Eucharist/Transubstantiation: Roman Catholics believe, during the communion service, the elements they partake, (the wine and the bread) become the actual blood and body of Jesus. Matthew 26:26-29, Mark 14:22-25, Luke 22:14-23, and 1 Corinthians 11:23-26 are the texts which command our regular observance of the Lord’s Table to remember what He did for us. When Jesus said, “this is My body” and, “this is My blood,” He spoke metaphorically. He died once for all sins. To say His literal blood and body are still essential today for salvific work is to say His work on the cross was incomplete at best and ineffective at worse.

Peter and the Pope: The Roman Catholic faith named the Apostle Peter as the first pope, using Matthew 16:18 as the proof text, where Jesus said to Peter, “And I also say to you that you are Peter, and on this rock I will build My church, and the gates of Hades shall not prevail against it.” Jesus is speaking of the truth Peter spoke in the preceding passage, “You are the Christ, the Son of the living God” (Matthew 16:16)]. Jesus builds His church.

An honest look at the text seems to indicate Jesus was in fact speaking to Peter as the rock, but of course not in the way Roman Catholics understand. Peter was the chosen tool used to build the church. Acts 2 gives the account of Peter as he obeyed the Great Commission. Also, if Peter was who Roman Catholics say, it makes no sense that Paul opposed him authoritatively at Antioch (Galatians 2:11-14).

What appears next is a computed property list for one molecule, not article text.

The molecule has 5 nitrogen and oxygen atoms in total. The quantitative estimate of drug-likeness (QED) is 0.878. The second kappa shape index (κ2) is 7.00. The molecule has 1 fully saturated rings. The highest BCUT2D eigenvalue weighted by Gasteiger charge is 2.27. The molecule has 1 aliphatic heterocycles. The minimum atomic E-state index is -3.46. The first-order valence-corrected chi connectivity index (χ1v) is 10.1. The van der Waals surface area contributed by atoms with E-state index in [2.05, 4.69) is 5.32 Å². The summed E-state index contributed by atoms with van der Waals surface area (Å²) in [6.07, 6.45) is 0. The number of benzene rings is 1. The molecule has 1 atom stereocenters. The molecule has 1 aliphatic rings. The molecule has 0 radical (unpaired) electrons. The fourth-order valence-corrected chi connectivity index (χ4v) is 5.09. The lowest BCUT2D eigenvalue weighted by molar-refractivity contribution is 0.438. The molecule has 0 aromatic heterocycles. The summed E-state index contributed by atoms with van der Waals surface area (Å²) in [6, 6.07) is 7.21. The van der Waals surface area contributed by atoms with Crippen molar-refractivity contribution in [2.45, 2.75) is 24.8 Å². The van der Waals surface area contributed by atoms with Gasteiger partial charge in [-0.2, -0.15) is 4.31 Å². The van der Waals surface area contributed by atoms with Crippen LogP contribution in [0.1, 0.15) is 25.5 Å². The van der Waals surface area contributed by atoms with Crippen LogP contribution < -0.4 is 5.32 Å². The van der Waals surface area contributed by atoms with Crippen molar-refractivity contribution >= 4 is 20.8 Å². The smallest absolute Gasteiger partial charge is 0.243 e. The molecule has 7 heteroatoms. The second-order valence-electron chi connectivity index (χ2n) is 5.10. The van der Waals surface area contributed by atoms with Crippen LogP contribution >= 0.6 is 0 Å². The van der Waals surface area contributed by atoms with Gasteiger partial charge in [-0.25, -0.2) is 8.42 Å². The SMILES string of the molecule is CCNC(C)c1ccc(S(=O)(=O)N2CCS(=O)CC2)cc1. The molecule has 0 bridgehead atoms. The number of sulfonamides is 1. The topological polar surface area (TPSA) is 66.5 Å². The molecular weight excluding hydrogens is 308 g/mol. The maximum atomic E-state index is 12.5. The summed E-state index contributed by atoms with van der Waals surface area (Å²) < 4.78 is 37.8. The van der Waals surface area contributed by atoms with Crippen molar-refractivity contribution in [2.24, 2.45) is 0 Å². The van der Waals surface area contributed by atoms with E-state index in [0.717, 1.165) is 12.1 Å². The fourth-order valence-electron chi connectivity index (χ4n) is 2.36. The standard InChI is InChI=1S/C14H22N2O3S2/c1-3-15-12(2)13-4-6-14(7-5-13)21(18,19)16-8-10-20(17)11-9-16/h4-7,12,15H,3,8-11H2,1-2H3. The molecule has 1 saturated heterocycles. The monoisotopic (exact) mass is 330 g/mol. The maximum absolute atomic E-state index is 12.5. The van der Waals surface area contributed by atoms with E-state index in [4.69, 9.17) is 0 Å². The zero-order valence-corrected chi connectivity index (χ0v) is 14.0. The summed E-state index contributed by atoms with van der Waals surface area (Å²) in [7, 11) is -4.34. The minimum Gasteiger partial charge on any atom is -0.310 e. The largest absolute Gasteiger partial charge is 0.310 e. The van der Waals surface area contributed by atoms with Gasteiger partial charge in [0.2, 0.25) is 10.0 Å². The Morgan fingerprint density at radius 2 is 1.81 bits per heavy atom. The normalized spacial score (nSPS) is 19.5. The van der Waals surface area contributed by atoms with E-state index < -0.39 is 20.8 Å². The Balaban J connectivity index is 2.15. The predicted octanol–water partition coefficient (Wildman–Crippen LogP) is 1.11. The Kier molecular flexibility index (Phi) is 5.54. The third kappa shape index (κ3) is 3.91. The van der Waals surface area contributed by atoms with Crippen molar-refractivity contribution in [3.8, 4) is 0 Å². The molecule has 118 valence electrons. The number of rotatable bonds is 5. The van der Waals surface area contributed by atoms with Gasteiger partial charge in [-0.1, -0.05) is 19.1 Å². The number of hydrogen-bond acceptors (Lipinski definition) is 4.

Since its inception, the Roman Catholic faith has elevated the pope and church councils (concerning teaching authority) to the same level as Scripture, and their authority supplants that of Scripture. Yes, Roman Catholics believe in Jesus as the Son of God and the Bible as the inspired, error-free Word of God, but they also believe church tradition has a place of authority. Ultimately, the Roman Catholic leaders hold themselves as the final authority on Scripture’s meaning and application, not Scripture itself.

Closing Comments

I hope all of you have a great week.  Please pray for me and the Bible Christian Society and please know that I am praying for you.  Oh, and, if it wouldn't be too much trouble, please keep a special intention of mine in your prayers.  Ciao!


     The Bible Christian Society is a non-profit organization that relies solely on your support to bring the truths of the Catholic Faith to tens of thousands of people throughout the U.S. and all around the world each year.  If you would like to help us do what we do, you can donate online at:


or send a check to:

Bible Christian Society

PO Box 424

Pleasant Grove, AL  35127.

                                                              Anything you can do is greatly appreciated!


http://www.biblechristiansociety.com/newsletter/unsubscribe - to unsubscribe from this newsletter

http://www.biblechristiansociety.com/newsletter - to subscribe to this newsletter

Social Media - Please click on one or more of these links to share this newsletter on social media...thanks!


Apologetics for the Masses